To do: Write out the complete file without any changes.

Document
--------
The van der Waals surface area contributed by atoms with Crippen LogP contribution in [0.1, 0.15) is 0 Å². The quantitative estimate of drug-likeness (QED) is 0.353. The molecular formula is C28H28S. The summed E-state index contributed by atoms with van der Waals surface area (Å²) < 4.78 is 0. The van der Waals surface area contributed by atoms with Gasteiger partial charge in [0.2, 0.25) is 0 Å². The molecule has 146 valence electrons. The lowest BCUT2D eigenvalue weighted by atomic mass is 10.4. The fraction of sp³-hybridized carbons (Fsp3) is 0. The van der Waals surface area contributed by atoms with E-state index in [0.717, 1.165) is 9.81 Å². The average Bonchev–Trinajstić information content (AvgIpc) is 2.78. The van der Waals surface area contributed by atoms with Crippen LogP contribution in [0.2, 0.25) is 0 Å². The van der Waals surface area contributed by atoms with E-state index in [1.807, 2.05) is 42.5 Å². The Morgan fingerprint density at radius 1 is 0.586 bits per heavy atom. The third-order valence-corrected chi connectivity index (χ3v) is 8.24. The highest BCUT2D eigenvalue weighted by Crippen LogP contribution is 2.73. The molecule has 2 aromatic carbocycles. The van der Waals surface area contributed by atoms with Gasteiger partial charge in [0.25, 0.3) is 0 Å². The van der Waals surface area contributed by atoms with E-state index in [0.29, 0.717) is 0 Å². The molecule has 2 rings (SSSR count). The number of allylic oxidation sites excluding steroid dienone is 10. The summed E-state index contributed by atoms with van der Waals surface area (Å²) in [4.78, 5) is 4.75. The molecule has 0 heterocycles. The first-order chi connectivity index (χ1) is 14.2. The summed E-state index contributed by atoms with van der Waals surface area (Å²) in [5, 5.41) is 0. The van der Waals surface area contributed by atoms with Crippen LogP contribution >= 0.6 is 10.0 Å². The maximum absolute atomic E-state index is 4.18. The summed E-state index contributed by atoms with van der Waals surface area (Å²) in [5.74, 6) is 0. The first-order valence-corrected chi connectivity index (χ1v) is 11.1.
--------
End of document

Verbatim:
The van der Waals surface area contributed by atoms with Crippen LogP contribution in [0.1, 0.15) is 0 Å². The quantitative estimate of drug-likeness (QED) is 0.353. The molecular formula is C28H28S. The summed E-state index contributed by atoms with van der Waals surface area (Å²) < 4.78 is 0. The van der Waals surface area contributed by atoms with Gasteiger partial charge in [0.2, 0.25) is 0 Å². The molecule has 146 valence electrons. The lowest BCUT2D eigenvalue weighted by atomic mass is 10.4. The fraction of sp³-hybridized carbons (Fsp3) is 0. The van der Waals surface area contributed by atoms with E-state index in [0.717, 1.165) is 9.81 Å². The average Bonchev–Trinajstić information content (AvgIpc) is 2.78. The van der Waals surface area contributed by atoms with Crippen LogP contribution in [0.2, 0.25) is 0 Å². The van der Waals surface area contributed by atoms with E-state index in [1.807, 2.05) is 42.5 Å². The Morgan fingerprint density at radius 1 is 0.586 bits per heavy atom. The third-order valence-corrected chi connectivity index (χ3v) is 8.24. The highest BCUT2D eigenvalue weighted by Crippen LogP contribution is 2.73. The molecule has 2 aromatic carbocycles. The van der Waals surface area contributed by atoms with Gasteiger partial charge in [0.25, 0.3) is 0 Å². The van der Waals surface area contributed by atoms with E-state index in [0.29, 0.717) is 0 Å². The molecule has 2 rings (SSSR count). The number of allylic oxidation sites excluding steroid dienone is 10. The summed E-state index contributed by atoms with van der Waals surface area (Å²) in [4.78, 5) is 4.75. The molecule has 0 heterocycles. The first-order chi connectivity index (χ1) is 14.2. The summed E-state index contributed by atoms with van der Waals surface area (Å²) in [5, 5.41) is 0. The van der Waals surface area contributed by atoms with Crippen LogP contribution >= 0.6 is 10.0 Å². The maximum absolute atomic E-state index is 4.18. The summed E-state index contributed by atoms with van der Waals surface area (Å²) in [5.74, 6) is 0. The first-order valence-corrected chi connectivity index (χ1v) is 11.1.